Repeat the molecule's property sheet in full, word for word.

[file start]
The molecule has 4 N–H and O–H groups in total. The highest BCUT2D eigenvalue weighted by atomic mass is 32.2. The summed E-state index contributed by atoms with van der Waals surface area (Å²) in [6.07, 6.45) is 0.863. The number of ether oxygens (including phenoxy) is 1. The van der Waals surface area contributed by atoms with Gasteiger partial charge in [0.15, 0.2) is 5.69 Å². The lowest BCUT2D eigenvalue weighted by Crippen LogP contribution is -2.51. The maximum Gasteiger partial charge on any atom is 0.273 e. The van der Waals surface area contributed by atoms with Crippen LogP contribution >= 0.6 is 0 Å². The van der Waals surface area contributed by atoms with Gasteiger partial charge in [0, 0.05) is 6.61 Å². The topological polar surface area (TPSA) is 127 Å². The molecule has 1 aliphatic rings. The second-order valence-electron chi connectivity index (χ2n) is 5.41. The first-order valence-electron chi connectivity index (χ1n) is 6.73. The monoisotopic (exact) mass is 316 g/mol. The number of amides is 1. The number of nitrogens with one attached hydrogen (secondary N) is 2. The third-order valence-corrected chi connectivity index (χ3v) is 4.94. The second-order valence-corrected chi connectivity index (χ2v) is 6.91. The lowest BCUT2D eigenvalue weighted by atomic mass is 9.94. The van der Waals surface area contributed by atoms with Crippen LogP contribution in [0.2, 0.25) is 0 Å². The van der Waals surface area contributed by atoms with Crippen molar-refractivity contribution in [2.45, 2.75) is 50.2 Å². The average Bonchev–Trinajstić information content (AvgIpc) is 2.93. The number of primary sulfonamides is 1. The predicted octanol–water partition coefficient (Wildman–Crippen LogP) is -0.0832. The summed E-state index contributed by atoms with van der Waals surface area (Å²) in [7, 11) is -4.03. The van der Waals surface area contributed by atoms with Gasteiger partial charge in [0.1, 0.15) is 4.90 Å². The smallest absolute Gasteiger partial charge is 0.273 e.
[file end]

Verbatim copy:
The molecule has 4 N–H and O–H groups in total. The highest BCUT2D eigenvalue weighted by atomic mass is 32.2. The summed E-state index contributed by atoms with van der Waals surface area (Å²) in [6.07, 6.45) is 0.863. The number of ether oxygens (including phenoxy) is 1. The van der Waals surface area contributed by atoms with Gasteiger partial charge in [0.15, 0.2) is 5.69 Å². The lowest BCUT2D eigenvalue weighted by Crippen LogP contribution is -2.51. The maximum Gasteiger partial charge on any atom is 0.273 e. The van der Waals surface area contributed by atoms with Crippen LogP contribution >= 0.6 is 0 Å². The van der Waals surface area contributed by atoms with Gasteiger partial charge in [0, 0.05) is 6.61 Å². The topological polar surface area (TPSA) is 127 Å². The molecule has 1 aliphatic rings. The second-order valence-electron chi connectivity index (χ2n) is 5.41. The first-order valence-electron chi connectivity index (χ1n) is 6.73. The monoisotopic (exact) mass is 316 g/mol. The number of amides is 1. The number of nitrogens with one attached hydrogen (secondary N) is 2. The third-order valence-corrected chi connectivity index (χ3v) is 4.94. The second-order valence-corrected chi connectivity index (χ2v) is 6.91. The lowest BCUT2D eigenvalue weighted by atomic mass is 9.94. The van der Waals surface area contributed by atoms with Crippen LogP contribution in [0.2, 0.25) is 0 Å². The van der Waals surface area contributed by atoms with Crippen molar-refractivity contribution in [2.45, 2.75) is 50.2 Å². The average Bonchev–Trinajstić information content (AvgIpc) is 2.93. The number of primary sulfonamides is 1. The predicted octanol–water partition coefficient (Wildman–Crippen LogP) is -0.0832. The summed E-state index contributed by atoms with van der Waals surface area (Å²) in [7, 11) is -4.03. The van der Waals surface area contributed by atoms with Gasteiger partial charge in [0.1, 0.15) is 4.90 Å². The smallest absolute Gasteiger partial charge is 0.273 e.